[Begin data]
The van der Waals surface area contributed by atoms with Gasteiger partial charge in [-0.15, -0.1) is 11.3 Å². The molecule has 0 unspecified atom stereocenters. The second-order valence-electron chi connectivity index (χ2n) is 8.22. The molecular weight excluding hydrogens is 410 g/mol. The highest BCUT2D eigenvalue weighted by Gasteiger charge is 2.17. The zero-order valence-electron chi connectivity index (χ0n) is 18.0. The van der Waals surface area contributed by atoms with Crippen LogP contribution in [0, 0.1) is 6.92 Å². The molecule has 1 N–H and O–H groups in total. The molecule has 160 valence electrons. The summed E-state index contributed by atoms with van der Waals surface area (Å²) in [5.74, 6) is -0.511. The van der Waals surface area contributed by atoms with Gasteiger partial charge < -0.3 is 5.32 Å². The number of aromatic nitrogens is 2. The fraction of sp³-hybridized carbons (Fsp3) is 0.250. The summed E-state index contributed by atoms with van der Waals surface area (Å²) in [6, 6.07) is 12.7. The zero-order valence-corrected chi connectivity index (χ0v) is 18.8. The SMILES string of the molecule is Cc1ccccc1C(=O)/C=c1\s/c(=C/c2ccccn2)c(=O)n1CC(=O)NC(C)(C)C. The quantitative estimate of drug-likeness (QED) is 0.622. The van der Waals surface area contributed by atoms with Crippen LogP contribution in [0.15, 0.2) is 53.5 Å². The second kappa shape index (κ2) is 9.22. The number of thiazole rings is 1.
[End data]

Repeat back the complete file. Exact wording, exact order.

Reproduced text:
The van der Waals surface area contributed by atoms with Gasteiger partial charge in [-0.15, -0.1) is 11.3 Å². The molecule has 0 unspecified atom stereocenters. The second-order valence-electron chi connectivity index (χ2n) is 8.22. The molecular weight excluding hydrogens is 410 g/mol. The highest BCUT2D eigenvalue weighted by Gasteiger charge is 2.17. The zero-order valence-electron chi connectivity index (χ0n) is 18.0. The van der Waals surface area contributed by atoms with Crippen LogP contribution in [0, 0.1) is 6.92 Å². The molecule has 1 N–H and O–H groups in total. The molecule has 160 valence electrons. The summed E-state index contributed by atoms with van der Waals surface area (Å²) in [5.74, 6) is -0.511. The van der Waals surface area contributed by atoms with Gasteiger partial charge < -0.3 is 5.32 Å². The number of aromatic nitrogens is 2. The fraction of sp³-hybridized carbons (Fsp3) is 0.250. The summed E-state index contributed by atoms with van der Waals surface area (Å²) in [6, 6.07) is 12.7. The zero-order valence-corrected chi connectivity index (χ0v) is 18.8. The SMILES string of the molecule is Cc1ccccc1C(=O)/C=c1\s/c(=C/c2ccccn2)c(=O)n1CC(=O)NC(C)(C)C. The quantitative estimate of drug-likeness (QED) is 0.622. The van der Waals surface area contributed by atoms with Crippen LogP contribution in [0.15, 0.2) is 53.5 Å². The second kappa shape index (κ2) is 9.22. The number of thiazole rings is 1.